{[ promptMessage ]}

Bookmark it

{[ promptMessage ]}

E_diskrjak - J Virtamo 38.3143 Queueing Theory Discrete...

Info iconThis preview shows pages 1–7. Sign up to view the full content.

View Full Document Right Arrow Icon
J. Virtamo 38.3143 Queueing Theory / Discrete Distributions 1 DISCRETE DISTRIBUTIONS Generating function (z-transform) Definition Let X be a discrete r.v., which takes non-negative integer values, X ∈ { 0 , 1 , 2 , . . . } . Denote the point probabilities by p i p i = P { X = i } The generating function of X denoted by G ( z ) (or G X ( z ); also X ( z ) or ˆ X ( z )) is defined by G ( z ) = summationdisplay i =0 p i z i = E[ z X ] Rationale: A handy way to record all the values { p 0 , p 1 , . . . } ; z is a ‘bookkeeping variable’ Often G ( z ) can be explicitly calculated (a simple analytical expression) When G ( z ) is given, one can conversely deduce the values { p 0 , p 1 , . . . } Some operations on distributions correspond to much simpler operations on the generating functions Often simplifies the solution of recursive equations
Background image of page 1

Info iconThis preview has intentionally blurred sections. Sign up to view the full version.

View Full Document Right Arrow Icon
J. Virtamo 38.3143 Queueing Theory / Discrete Distributions 2 Inverse transformation The problem is to infer the probabilities p i , when G ( z ) is given. Three methods 1. Develop G ( z ) in a power series, from which the p i can be identified as the coefficients of the z i . The coefficients can also be calculated by derivation p i = 1 i ! d i G ( z ) dz i vextendsingle vextendsingle vextendsingle vextendsingle z =0 = 1 i ! G ( i ) (0) 2. By inspection: decompose G ( z ) in parts the inverse transforms of which are known; e.g. the partial fractions 3. By a (path) integral on the complex plane p i = 1 2 πi contintegraldisplay G ( z ) z i +1 dz path encircling the origin (must be chosen so that the poles of G ( z ) are outside the path)
Background image of page 2
J. Virtamo 38.3143 Queueing Theory / Discrete Distributions 3 Example 1 G ( z ) = 1 1 - z 2 = 1 + z 2 + z 4 + · · · p i = 1 for i even 0 for i odd Example 2 G ( z ) = 2 (1 - z )(2 - z ) = 2 1 - z - 2 2 - z = 2 1 - z - 1 1 - z/ 2 Since A 1 - az corresponds to sequence A · a i we deduce p i = 2 · (1) i - 1 · ( 1 2 ) i = 2 - ( 1 2 ) i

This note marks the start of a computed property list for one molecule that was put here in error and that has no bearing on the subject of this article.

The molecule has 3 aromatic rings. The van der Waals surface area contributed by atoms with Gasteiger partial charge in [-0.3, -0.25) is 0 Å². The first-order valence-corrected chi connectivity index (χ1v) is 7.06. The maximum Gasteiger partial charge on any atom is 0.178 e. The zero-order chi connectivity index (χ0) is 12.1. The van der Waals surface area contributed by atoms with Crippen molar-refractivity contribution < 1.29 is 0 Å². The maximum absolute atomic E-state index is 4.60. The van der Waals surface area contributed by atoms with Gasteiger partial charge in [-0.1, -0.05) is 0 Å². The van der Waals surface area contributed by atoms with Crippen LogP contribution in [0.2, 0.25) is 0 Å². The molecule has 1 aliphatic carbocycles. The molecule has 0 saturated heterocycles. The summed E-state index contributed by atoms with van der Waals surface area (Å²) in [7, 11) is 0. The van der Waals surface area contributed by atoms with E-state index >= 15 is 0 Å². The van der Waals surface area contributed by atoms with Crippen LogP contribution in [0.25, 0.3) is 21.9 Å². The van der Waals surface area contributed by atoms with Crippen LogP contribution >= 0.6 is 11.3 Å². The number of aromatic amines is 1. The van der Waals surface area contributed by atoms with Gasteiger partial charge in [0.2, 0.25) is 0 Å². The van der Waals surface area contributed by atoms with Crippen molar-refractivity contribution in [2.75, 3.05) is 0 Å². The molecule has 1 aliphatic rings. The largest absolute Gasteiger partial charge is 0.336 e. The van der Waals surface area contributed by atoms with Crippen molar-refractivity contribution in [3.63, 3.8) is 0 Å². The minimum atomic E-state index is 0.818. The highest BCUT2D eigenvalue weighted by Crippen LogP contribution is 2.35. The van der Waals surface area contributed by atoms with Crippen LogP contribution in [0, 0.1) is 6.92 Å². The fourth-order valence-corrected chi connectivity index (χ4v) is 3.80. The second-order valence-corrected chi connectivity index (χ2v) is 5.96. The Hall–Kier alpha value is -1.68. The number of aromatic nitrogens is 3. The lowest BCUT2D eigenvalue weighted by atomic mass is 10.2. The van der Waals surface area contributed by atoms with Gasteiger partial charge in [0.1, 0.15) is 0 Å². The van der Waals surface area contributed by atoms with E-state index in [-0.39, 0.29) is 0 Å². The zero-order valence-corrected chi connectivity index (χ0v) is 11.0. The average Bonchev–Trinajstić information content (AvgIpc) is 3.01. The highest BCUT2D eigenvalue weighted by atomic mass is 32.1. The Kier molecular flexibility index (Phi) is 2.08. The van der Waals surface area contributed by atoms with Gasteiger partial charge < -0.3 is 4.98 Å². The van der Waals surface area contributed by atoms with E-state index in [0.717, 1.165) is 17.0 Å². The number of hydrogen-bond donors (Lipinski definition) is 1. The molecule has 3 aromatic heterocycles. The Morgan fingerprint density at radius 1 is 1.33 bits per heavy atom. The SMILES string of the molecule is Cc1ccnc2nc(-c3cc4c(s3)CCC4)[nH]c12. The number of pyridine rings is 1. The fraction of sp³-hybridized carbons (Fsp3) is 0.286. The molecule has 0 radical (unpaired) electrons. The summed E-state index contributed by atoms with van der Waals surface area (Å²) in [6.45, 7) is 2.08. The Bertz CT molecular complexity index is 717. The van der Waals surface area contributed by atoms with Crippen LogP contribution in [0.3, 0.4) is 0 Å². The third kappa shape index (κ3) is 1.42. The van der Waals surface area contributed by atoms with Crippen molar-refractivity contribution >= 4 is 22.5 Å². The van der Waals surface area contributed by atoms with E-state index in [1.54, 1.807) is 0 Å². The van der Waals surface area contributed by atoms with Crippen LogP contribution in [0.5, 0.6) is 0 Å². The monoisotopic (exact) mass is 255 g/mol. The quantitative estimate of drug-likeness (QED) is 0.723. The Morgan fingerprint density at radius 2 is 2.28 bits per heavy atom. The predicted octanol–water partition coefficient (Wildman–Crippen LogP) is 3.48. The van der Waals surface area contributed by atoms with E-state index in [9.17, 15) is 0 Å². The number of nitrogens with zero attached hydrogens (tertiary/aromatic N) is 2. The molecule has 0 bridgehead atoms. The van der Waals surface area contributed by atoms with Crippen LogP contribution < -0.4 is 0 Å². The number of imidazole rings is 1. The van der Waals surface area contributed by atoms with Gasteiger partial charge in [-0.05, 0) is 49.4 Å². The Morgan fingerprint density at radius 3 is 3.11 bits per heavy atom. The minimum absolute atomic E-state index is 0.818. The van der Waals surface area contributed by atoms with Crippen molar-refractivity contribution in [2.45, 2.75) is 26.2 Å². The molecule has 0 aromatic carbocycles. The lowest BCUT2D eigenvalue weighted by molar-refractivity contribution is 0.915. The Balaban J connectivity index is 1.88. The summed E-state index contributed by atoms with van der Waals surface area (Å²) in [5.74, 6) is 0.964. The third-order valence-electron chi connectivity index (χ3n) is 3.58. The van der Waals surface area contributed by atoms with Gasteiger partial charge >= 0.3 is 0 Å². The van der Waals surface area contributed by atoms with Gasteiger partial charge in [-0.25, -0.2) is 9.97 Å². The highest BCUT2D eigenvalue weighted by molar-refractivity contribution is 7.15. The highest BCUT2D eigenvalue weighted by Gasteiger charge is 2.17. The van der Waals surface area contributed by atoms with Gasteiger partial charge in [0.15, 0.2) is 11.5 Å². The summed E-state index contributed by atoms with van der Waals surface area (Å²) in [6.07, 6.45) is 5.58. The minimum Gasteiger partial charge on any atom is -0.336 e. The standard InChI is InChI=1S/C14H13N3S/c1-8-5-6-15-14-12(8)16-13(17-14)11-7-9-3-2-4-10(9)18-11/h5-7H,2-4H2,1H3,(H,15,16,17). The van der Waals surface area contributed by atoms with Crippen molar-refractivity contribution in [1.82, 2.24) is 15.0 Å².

Background image of page 3

Info iconThis preview has intentionally blurred sections. Sign up to view the full version.

View Full Document Right Arrow Icon
J. Virtamo 38.3143 Queueing Theory / Discrete Distributions 4 Calculating the moments of the distribution with the aid of G ( z ) Since the p i represent a probability distribution their sum equals 1 and G (1) = G (0) (1) = summationdisplay i =1 p i · 1 i = 1 By derivation one sees G (1) ( z ) = d dz E[ z X ] = E[ Xz X - 1 ] G (1) (1) = E[ X ] By continuing in the same way one gets G ( i ) (1) = E[ X ( X - 1) · · · ( X - i + 1)] = F i where F i is the i th factorial moment .
Background image of page 4
J. Virtamo 38.3143 Queueing Theory / Discrete Distributions 5 The relation between factorial moments and ordinary moments (with respect to the origin) The factorial moments F i = E[ X ( X - 1) · · · ( X - i + 1)] and ordinary moments (with resect to the origin) M i = E[ X i ] are related by the linear equations: F 1 = M 1 F 2 = M 2 - M 1 F 3 = M 3 - 3 M 2 + 2 M 1 . . . M 1 = F 1 M 2 = F 2 + F 1 M 3 = F 3 + 3 F 2 + F 1 . . . For instance, F 2 = G (2) (1) = E[ X ( X - 1)] = E[ X 2 ] - E[ X ] M 2 = E[ X 2 ] = F 2 + F 1 = G (2) (1) + G (1) (1) V[ X ] = M 2 - M 2 1 = G (2) (1) + G (1) (1) - ( G (1) (1)) 2 = G (2) (1) + G (1) (1)(1 - G (1) (1))
Background image of page 5

Info iconThis preview has intentionally blurred sections. Sign up to view the full version.

View Full Document Right Arrow Icon
J. Virtamo 38.3143 Queueing Theory / Discrete Distributions 6 Direct calculation of the moments
Background image of page 6
Image of page 7
This is the end of the preview. Sign up to access the rest of the document.

{[ snackBarMessage ]}